Mind you, I have used the designation “Battle of Washington” only in a figurative sense (besides, it’s an arresting title) for we history buffs are well aware that, since Confederate General Jubal Early’s half-hearted threat to its outer defenses in 1864, and our English cousin’s hotfooting of the White House back in 1813, there has been no real battle involving our capital city. Nevertheless, Washington’s atmosphere in early 1942 was intensely war-oriented. There was an urgency in the air that is now difficult to describe. Everything and everybody seemed to take part in some way with the war’s prosecution. Even our cabbie at the airport exuded an air of dedication, and I became suffused with a tingling excitement that rarely left me while I remained in the city.

This excitement was now superseded by the impending more crucial story meeting with Secretary Morgenthau. Ours was not to worry however, for our boards were as classy as usual. And didn’t we have the best damned storyboard spieler in the business—Walt Disney himself to present it? There were only the three of us that day in the Secretary’s outer office—Walt, Joe, and me. Roy Disney and his men had gone on to other matters, and we didn’t see them for the rest of our stay. It seemed to us that it took quite a long time while we awaited the pleasure of the great man in the inner office. Actually, much too long. Could it be that something had gone wrong? There had been uncomfortable rumors of Congressional grumbling over wasting money on ours and similar projects. Suddenly, our concern was heightened to the breaking point when Morgenthau’s private secretary came out of the room where the boards were set up and waiting, and addressed himself to Walt.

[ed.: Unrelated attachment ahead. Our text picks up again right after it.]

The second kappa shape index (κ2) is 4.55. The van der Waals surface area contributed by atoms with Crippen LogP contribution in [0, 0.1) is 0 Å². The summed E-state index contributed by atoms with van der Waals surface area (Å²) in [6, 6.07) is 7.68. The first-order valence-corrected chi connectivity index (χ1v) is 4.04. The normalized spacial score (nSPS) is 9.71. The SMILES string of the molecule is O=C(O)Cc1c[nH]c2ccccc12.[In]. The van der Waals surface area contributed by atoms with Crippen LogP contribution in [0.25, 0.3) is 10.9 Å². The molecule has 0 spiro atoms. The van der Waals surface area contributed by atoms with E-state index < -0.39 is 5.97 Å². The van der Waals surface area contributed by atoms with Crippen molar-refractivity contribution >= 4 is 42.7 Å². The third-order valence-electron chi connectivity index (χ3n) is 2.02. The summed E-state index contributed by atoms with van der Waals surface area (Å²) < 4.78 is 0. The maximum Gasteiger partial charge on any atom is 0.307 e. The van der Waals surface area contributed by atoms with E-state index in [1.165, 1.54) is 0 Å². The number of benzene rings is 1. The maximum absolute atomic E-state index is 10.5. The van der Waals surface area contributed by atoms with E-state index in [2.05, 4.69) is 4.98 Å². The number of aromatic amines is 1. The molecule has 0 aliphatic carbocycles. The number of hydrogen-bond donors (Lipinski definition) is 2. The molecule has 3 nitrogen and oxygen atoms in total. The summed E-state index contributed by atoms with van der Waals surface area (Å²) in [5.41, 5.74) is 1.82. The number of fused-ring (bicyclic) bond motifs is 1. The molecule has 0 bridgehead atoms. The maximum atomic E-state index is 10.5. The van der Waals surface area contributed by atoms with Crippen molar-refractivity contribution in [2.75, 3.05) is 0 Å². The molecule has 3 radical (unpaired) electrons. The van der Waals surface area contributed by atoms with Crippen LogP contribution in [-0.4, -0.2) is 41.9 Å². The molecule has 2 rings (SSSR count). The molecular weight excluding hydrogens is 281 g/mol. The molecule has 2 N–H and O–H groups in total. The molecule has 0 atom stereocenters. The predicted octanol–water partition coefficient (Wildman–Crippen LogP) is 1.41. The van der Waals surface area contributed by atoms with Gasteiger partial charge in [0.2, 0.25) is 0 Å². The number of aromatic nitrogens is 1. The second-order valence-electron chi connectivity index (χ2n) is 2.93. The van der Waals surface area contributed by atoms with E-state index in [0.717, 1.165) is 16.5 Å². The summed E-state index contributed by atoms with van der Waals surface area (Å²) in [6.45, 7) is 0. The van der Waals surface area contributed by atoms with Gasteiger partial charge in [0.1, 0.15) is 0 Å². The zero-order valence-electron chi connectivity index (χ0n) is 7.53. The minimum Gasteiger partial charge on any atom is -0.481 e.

“Would Mr. Disney mind coming in alone?”